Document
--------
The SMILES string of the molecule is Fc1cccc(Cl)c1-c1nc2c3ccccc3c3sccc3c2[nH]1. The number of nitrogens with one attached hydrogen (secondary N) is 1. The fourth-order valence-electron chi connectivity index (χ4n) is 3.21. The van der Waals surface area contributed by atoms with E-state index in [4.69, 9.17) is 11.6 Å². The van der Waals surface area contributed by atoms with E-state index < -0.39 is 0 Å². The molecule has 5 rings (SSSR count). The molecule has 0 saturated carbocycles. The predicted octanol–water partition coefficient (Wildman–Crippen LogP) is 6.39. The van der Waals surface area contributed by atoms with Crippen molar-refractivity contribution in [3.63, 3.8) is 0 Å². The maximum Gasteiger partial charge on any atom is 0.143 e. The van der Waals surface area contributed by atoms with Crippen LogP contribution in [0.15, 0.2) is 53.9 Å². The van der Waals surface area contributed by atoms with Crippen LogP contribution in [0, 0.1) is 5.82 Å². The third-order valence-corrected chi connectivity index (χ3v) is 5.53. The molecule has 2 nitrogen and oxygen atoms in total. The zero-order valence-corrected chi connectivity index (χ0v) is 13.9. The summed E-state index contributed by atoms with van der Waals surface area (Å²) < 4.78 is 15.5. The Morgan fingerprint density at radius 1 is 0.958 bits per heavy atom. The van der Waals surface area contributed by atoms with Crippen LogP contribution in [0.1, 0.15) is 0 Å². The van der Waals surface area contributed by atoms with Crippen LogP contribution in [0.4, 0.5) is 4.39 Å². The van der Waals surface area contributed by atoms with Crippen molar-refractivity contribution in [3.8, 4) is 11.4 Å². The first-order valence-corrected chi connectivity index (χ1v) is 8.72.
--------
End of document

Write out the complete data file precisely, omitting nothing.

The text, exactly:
The SMILES string of the molecule is Fc1cccc(Cl)c1-c1nc2c3ccccc3c3sccc3c2[nH]1. The number of nitrogens with one attached hydrogen (secondary N) is 1. The fourth-order valence-electron chi connectivity index (χ4n) is 3.21. The van der Waals surface area contributed by atoms with E-state index in [4.69, 9.17) is 11.6 Å². The van der Waals surface area contributed by atoms with E-state index < -0.39 is 0 Å². The molecule has 5 rings (SSSR count). The molecule has 0 saturated carbocycles. The predicted octanol–water partition coefficient (Wildman–Crippen LogP) is 6.39. The van der Waals surface area contributed by atoms with Crippen molar-refractivity contribution in [3.63, 3.8) is 0 Å². The maximum Gasteiger partial charge on any atom is 0.143 e. The van der Waals surface area contributed by atoms with Crippen LogP contribution in [0.15, 0.2) is 53.9 Å². The van der Waals surface area contributed by atoms with Crippen LogP contribution in [0, 0.1) is 5.82 Å². The third-order valence-corrected chi connectivity index (χ3v) is 5.53. The molecule has 2 nitrogen and oxygen atoms in total. The zero-order valence-corrected chi connectivity index (χ0v) is 13.9. The summed E-state index contributed by atoms with van der Waals surface area (Å²) < 4.78 is 15.5. The Morgan fingerprint density at radius 1 is 0.958 bits per heavy atom. The van der Waals surface area contributed by atoms with Crippen LogP contribution in [0.1, 0.15) is 0 Å². The van der Waals surface area contributed by atoms with Crippen LogP contribution in [0.4, 0.5) is 4.39 Å². The van der Waals surface area contributed by atoms with Crippen molar-refractivity contribution in [3.8, 4) is 11.4 Å². The first-order valence-corrected chi connectivity index (χ1v) is 8.72.